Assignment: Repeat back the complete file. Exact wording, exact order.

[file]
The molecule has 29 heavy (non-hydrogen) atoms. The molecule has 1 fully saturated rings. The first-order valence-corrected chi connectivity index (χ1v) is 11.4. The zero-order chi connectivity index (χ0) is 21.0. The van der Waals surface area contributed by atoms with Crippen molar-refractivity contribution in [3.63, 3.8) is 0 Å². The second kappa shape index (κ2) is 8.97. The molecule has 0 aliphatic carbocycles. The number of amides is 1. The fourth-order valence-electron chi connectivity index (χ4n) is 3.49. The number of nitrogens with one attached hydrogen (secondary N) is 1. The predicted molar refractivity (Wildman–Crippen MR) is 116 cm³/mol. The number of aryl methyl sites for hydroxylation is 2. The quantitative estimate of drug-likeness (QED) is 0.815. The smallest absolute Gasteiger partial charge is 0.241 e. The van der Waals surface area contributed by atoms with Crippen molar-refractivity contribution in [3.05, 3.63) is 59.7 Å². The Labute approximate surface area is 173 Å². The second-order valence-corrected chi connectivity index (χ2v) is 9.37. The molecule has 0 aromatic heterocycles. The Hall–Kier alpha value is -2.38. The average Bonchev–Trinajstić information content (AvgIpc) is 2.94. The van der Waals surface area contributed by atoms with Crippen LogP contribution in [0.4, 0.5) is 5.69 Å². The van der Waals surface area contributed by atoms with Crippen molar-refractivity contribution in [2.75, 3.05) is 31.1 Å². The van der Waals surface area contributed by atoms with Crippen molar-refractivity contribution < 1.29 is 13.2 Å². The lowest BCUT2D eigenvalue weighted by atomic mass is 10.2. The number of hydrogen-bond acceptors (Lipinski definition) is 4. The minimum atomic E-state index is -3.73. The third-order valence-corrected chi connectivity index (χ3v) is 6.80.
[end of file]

The molecule has 29 heavy (non-hydrogen) atoms. The molecule has 1 fully saturated rings. The first-order valence-corrected chi connectivity index (χ1v) is 11.4. The zero-order chi connectivity index (χ0) is 21.0. The van der Waals surface area contributed by atoms with Crippen molar-refractivity contribution in [3.63, 3.8) is 0 Å². The second kappa shape index (κ2) is 8.97. The molecule has 0 aliphatic carbocycles. The number of amides is 1. The fourth-order valence-electron chi connectivity index (χ4n) is 3.49. The number of nitrogens with one attached hydrogen (secondary N) is 1. The predicted molar refractivity (Wildman–Crippen MR) is 116 cm³/mol. The number of aryl methyl sites for hydroxylation is 2. The quantitative estimate of drug-likeness (QED) is 0.815. The smallest absolute Gasteiger partial charge is 0.241 e. The van der Waals surface area contributed by atoms with Crippen molar-refractivity contribution in [3.05, 3.63) is 59.7 Å². The Labute approximate surface area is 173 Å². The second-order valence-corrected chi connectivity index (χ2v) is 9.37. The molecule has 0 aromatic heterocycles. The Hall–Kier alpha value is -2.38. The average Bonchev–Trinajstić information content (AvgIpc) is 2.94. The van der Waals surface area contributed by atoms with Crippen LogP contribution in [0.4, 0.5) is 5.69 Å². The van der Waals surface area contributed by atoms with Crippen molar-refractivity contribution in [2.75, 3.05) is 31.1 Å². The van der Waals surface area contributed by atoms with Crippen molar-refractivity contribution < 1.29 is 13.2 Å². The lowest BCUT2D eigenvalue weighted by atomic mass is 10.2. The number of hydrogen-bond acceptors (Lipinski definition) is 4. The minimum atomic E-state index is -3.73. The third-order valence-corrected chi connectivity index (χ3v) is 6.80.